There appears to be little doubt among veteran lawmakers in the Show Me State that Missouri sports betting is a must going forward.
One such lawmaker is Sen. Denny Hoskins of Warrensburg, who told BetMissouri.com earlier this week that tying together wagering and video lottery terminals is a crucial step towards getting the state in line with its neighbors.
The second-term Republican state senator introduced Senate Bill 1 earlier this month, aiming to legalize both options.
SB-1 and a pair of other senate bills — SB-30 and SB-192 — were discussed in the Senate Appropriations Committee on Wednesday.
A day later, the committee dealt Hoskins a blow, voting down SB-1 by a 10-2 margin, instead choosing to go with Sen. Tony Luetkemeyer’s SB-30 bill that is a wagering-only bill in a 11-1 vote.
“In my opinion, if we’re going to expand gaming and gambling in the state, we should discuss that all at once,” Hoskins told BetMissouri.com before Thursday’s vote. “All of these are very interrelated.
“And if we pass a sports betting-only bill that doesn't help out my veterans homes or veterans cemeteries, or the many fraternal organizations and bars and restaurants and taverns or truck stops that have some of these machines now. So, I think it's one discussion on gambling and that's why I filed both together in one day.”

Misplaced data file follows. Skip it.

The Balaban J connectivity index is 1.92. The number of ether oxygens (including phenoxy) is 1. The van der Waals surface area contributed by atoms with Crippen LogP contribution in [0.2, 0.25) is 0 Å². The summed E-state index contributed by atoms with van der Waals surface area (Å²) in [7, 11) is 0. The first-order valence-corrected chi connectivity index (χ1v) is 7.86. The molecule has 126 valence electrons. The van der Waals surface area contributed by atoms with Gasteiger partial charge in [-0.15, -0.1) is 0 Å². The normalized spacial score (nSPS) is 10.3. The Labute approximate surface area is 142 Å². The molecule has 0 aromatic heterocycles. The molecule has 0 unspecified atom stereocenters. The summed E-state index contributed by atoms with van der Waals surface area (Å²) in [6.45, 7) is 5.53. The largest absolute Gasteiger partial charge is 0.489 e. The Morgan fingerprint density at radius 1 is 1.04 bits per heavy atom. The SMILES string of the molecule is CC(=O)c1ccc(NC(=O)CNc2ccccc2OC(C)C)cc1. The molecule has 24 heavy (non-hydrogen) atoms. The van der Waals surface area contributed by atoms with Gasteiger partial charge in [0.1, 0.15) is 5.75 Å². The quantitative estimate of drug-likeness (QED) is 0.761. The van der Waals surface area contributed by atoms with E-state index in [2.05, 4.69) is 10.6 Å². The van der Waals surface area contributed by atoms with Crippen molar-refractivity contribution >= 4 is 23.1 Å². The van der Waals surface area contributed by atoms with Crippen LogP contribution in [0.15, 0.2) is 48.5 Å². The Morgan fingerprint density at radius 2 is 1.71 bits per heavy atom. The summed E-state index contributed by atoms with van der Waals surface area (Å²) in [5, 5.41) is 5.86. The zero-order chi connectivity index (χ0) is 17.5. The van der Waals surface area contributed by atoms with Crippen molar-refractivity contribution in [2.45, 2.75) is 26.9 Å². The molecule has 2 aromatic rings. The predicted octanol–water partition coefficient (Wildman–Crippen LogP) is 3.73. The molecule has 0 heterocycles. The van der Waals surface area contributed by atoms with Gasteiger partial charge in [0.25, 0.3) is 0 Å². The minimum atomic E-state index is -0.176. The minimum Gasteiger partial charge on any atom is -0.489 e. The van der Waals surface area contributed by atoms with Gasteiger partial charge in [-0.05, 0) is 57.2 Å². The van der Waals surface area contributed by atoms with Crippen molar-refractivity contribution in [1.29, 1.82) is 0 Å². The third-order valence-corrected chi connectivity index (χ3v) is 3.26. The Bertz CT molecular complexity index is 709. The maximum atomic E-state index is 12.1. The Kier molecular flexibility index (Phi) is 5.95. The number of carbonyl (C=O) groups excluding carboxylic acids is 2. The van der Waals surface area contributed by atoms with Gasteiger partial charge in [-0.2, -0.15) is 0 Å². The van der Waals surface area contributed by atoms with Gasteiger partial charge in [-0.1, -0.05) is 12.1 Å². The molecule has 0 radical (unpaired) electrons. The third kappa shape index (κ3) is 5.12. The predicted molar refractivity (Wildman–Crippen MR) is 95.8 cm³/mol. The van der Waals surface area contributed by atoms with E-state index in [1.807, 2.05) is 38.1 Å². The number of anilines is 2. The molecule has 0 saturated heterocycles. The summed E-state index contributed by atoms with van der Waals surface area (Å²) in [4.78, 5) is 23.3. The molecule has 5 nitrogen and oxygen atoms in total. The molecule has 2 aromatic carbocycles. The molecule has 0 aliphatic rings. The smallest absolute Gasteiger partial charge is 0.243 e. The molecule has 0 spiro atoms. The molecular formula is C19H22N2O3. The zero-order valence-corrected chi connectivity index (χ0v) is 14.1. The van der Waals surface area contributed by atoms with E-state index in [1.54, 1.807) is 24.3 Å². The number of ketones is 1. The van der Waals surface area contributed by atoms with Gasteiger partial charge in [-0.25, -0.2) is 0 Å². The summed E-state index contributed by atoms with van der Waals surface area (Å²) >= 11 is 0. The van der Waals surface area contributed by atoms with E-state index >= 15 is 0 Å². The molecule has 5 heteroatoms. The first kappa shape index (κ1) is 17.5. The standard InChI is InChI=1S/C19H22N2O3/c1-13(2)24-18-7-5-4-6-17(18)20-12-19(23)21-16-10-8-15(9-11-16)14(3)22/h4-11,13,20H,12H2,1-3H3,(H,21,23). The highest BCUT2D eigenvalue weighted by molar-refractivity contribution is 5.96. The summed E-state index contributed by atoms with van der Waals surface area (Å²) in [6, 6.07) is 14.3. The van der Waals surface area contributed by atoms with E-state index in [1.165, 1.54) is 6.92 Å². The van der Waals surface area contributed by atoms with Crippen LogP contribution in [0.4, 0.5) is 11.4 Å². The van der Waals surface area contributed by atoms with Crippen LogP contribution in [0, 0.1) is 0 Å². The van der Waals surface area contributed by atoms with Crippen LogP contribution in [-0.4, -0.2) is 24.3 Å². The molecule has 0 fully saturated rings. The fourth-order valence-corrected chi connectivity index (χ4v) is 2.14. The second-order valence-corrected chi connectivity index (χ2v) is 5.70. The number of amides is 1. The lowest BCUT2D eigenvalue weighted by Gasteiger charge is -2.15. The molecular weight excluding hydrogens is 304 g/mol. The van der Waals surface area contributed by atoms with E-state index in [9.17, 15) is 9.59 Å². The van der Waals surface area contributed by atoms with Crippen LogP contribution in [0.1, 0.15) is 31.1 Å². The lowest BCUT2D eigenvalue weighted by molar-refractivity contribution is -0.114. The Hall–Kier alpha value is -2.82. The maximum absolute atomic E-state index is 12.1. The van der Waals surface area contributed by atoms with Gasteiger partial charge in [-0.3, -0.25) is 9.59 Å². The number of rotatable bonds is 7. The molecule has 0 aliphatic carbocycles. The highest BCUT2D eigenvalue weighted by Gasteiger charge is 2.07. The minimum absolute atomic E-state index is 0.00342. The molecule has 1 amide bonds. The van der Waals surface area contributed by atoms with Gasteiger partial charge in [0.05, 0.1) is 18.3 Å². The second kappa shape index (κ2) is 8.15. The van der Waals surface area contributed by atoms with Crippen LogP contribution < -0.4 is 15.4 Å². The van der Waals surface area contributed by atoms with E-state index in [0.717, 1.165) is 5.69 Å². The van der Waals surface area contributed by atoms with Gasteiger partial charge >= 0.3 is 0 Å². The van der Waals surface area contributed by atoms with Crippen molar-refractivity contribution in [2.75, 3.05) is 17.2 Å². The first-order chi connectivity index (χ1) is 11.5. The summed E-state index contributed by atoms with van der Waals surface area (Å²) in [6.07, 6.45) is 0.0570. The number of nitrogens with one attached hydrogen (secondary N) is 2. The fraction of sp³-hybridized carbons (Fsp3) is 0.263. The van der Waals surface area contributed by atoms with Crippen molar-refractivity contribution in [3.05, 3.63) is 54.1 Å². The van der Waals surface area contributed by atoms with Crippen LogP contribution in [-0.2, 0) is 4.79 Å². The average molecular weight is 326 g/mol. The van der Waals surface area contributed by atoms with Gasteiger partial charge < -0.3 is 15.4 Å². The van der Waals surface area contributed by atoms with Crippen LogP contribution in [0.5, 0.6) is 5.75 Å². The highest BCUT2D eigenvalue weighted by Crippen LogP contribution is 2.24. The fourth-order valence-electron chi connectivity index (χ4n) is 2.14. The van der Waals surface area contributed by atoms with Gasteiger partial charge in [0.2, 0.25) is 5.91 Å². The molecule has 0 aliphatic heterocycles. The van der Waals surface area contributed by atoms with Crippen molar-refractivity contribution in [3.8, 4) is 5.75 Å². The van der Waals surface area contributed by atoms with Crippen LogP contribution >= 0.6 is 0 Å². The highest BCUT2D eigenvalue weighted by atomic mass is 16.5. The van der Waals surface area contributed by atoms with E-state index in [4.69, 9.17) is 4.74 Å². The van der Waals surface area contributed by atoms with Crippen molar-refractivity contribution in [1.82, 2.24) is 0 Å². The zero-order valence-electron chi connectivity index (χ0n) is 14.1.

Missouri Sports Betting’s Chances in 2023
During a Senate Appropriations Committee hearing on the three Missouri gaming bills Wednesday, various parties concerned with wagering and VLTs clashed, showing how entrenched the battle lines are in the chamber.
Prior to Thursday’s vote, Hoskins said he expected the three bills to be rolled into one larger piece of legislation at some point during the session, as they are all more or less intertwined.
By doing that, Missouri would have been able to knock out two forms of gaming that have been points of contention over the last year or so, while also providing funding for veterans homes and cemeteries in the state.
That’s the cause that spurred Hoskins to sponsor SB-1, as he hopes VLTs and wagering can help provide enough financial support to maintain the state’s veterans facilities.
Hoskins said prior to Thursday’s hearing he believed this year’s session could be the one that gets VLTs and wagering across the finish line, thanks to the success of both forms of gaming to Missouri’s east in Illinois and the hot start for sports betting in Kansas — though that hope is now in question, depending on whether the machines are added into SB-30 going forward.
The marriage of sports betting and VLTs doomed legislative efforts to approve sports betting in 2022.
“I think the momentum has been building,” Hoskins said. “We’ve seen from the state of Illinois that has legalized video lottery terminals, as well as sports book and what they've done. We've also been able to learn things on the sportsbook side from Kansas.”
A major reason why Hoskins is hopeful 2023 is the year for expanded gaming options in Missouri is the turnover in Jefferson City that came about as a result of the 2022 midterm elections.
Hoskins said he’s cautiously optimistic this year’s cast of state senators is pragmatic enough to get a deal done.
“We have some new state senators that have come in that had been very supportive of gaming in the state,” Hoskins said. “We had some state senators that were not so supportive that were termed out.
“So, it’s definitely a new senate over here. It has a different feel. And like I said, with different new state senators that have come in [because of the midterm election], we've had great conversations with them on gaming.”